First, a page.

Finally, it’s important to keep the area around your external hard drive uncluttered to allow for maximum airflow. Be sure to move anything around your drive that may be blocking its airflow like books, papers, etc.

3-2-1 Backup Strategy

3-2-1 Backup

While storing information in the cloud has become second nature to most, there’s still nothing like having everything saved on a physical device. A 3-2-1 backup strategy means having at least three total copies of your data, two of which are located locally but on different types of media (like an external hard drive), and at least one copy that is offsite. So, if you have your files on your computer and your hard drive (which you should store separately from your computer when not in use), you need one other copy stored separately from your house. That’s where the cloud comes in.

There are numerous cloud backup services that will service your computer and your attached drives. We’re partial to our own, of course, and, with Backblaze’s Yearly and Forever Version History features, you can back up your external hard drive easily without having to worry about plugging it in every 30 days.

Keep Your Operating System Up to Date

Your operating system (OS) is the interface of the computer that your external hard drive connects to. We have all hit “remind me later” on an update dialog from our computer at some point in our lives, but updating your OS will ensure that your computer is secure, that your system can run better, and that hard drives are able to properly connect to your files. Updating your OS can vary depending on what kind of computer you have. The best place to look for how to update your OS is in your system’s preferences.

Depending on the age of your computer, however, you should reach out to your local IT person before updating. Some older computers are not able to run, or run very poorly on newer systems.

Prepare for a Drive Failure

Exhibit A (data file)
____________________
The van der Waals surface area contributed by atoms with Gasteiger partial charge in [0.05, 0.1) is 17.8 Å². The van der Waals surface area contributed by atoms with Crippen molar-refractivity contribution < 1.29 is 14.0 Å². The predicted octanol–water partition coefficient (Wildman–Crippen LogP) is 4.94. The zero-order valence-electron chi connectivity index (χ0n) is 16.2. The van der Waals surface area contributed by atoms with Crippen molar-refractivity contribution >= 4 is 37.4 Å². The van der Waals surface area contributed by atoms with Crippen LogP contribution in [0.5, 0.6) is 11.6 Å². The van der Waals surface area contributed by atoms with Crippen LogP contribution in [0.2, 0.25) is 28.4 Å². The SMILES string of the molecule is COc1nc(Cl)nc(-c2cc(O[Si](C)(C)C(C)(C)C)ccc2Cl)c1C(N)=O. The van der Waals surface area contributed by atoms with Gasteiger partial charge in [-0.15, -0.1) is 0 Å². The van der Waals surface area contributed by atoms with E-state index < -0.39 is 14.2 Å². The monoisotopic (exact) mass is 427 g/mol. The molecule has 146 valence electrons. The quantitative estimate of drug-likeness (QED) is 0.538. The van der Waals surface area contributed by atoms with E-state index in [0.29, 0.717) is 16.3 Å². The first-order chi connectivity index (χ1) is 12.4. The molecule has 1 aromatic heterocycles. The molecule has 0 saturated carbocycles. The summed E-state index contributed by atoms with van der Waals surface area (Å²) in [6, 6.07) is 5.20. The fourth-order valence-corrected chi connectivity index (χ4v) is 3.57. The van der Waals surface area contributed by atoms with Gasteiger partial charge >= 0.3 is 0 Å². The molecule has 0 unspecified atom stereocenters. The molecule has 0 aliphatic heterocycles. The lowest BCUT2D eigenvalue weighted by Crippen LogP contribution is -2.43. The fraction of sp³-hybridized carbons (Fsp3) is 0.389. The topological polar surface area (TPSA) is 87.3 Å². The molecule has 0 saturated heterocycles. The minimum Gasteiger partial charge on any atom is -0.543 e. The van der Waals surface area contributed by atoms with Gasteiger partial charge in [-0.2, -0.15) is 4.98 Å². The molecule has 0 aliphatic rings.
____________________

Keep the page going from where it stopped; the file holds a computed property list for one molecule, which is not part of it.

Don’t wait until it’s too late. The average hard drive manufacturer’s warranty is only three to five years, and budget hard drives can be even less. This number does not take into consideration physical damage, make or model, or conditions that they are stored in.

When using an external hard drive, you have to prepare for the day that it fails. There are several different ways you can monitor your external hard drive’s health. When it’s near its end, you’ll see or hear the signs like strange clicking or screeching noises, slower performance, and encountering lots of errors when trying to open folders on the drive. You can manually check the status of your drives on your computer.

For a Windows computer, you’ll use a simple command prompt that will tell your computer where to look and what to check. Just right-click the Start menu on your computer, select Run, and type “cmd” or type “cmd” into the search bar. In the Command Prompt window that opens, copy and paste “wmic diskdrive get model,status” without the quotation marks and hit enter. This command will run and it will return “Pred Fail” if your drive is not performing, or “OK” if the drive is performing well.

For a Mac computer, you can monitor the status of your external hard drive by opening Disk Utility by going to Applications and then Utilities. Next, you will click on the drive you would like to test to see how it’s performing. Once you click the drive you would like to check on in the top right corner, click on First Aid. If your drive is performing well, you’ll be able to scroll until you find where it says the volume appears to be OK. If it is not performing well, this process will automatically notify you of any problems like file corruption, an external device not working properly, or that your computer won’t start up. Disk Utility will not detect or repair all problems that a disk may have, but it can give you a general picture.

There are tools or apps you can download to monitor your external hard drive’s health on a Mac using S.M.A.R.T (Self-Monitoring, Analysis, and Reporting Technology) diagnostics. One tool that does a good job is an app called DriveDx, which costs $20 (but you can test it out with a free trial first). DriveDx will help you continuously monitor your drive with a menu bar item that you can pull down and check the status of your drive.

In Conclusion…

Starting out with an external hard drive is exactly like starting out with any piece of technology you might own. The more you educate yourself on the ins and outs of taking care of it, the better it will run for you, hopefully. But if something bad were to happen, you should always have a backup plan (we suggest Backblaze, but you probably already know that) to protect your new piece of equipment.

Are you a hard drive expert? Are there any tips you would like to share with beginners? Be sure to share them in the comments below.